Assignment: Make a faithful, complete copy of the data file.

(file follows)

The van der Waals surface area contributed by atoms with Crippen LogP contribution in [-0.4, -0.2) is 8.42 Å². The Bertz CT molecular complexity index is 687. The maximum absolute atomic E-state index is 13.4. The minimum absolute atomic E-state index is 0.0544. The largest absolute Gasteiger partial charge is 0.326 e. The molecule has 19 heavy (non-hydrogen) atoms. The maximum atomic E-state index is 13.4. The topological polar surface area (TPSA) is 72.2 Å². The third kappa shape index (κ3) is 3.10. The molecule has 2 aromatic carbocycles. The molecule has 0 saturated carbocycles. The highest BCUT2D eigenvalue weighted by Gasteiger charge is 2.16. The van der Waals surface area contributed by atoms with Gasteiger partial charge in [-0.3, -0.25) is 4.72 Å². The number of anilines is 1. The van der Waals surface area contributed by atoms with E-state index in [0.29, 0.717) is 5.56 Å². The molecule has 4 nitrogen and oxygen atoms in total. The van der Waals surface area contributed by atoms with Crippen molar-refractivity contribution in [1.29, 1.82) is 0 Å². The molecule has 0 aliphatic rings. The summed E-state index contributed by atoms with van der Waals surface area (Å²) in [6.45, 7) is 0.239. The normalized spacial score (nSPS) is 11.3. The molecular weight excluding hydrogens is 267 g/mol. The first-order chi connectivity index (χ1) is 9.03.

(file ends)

The van der Waals surface area contributed by atoms with Crippen LogP contribution in [-0.4, -0.2) is 8.42 Å². The Bertz CT molecular complexity index is 687. The maximum absolute atomic E-state index is 13.4. The minimum absolute atomic E-state index is 0.0544. The largest absolute Gasteiger partial charge is 0.326 e. The molecule has 19 heavy (non-hydrogen) atoms. The maximum atomic E-state index is 13.4. The topological polar surface area (TPSA) is 72.2 Å². The third kappa shape index (κ3) is 3.10. The molecule has 2 aromatic carbocycles. The molecule has 0 saturated carbocycles. The highest BCUT2D eigenvalue weighted by Gasteiger charge is 2.16. The van der Waals surface area contributed by atoms with Gasteiger partial charge in [-0.3, -0.25) is 4.72 Å². The number of anilines is 1. The van der Waals surface area contributed by atoms with E-state index in [0.29, 0.717) is 5.56 Å². The molecule has 4 nitrogen and oxygen atoms in total. The van der Waals surface area contributed by atoms with Crippen molar-refractivity contribution in [1.29, 1.82) is 0 Å². The molecule has 0 aliphatic rings. The summed E-state index contributed by atoms with van der Waals surface area (Å²) in [6.45, 7) is 0.239. The normalized spacial score (nSPS) is 11.3. The molecular weight excluding hydrogens is 267 g/mol. The first-order chi connectivity index (χ1) is 9.03.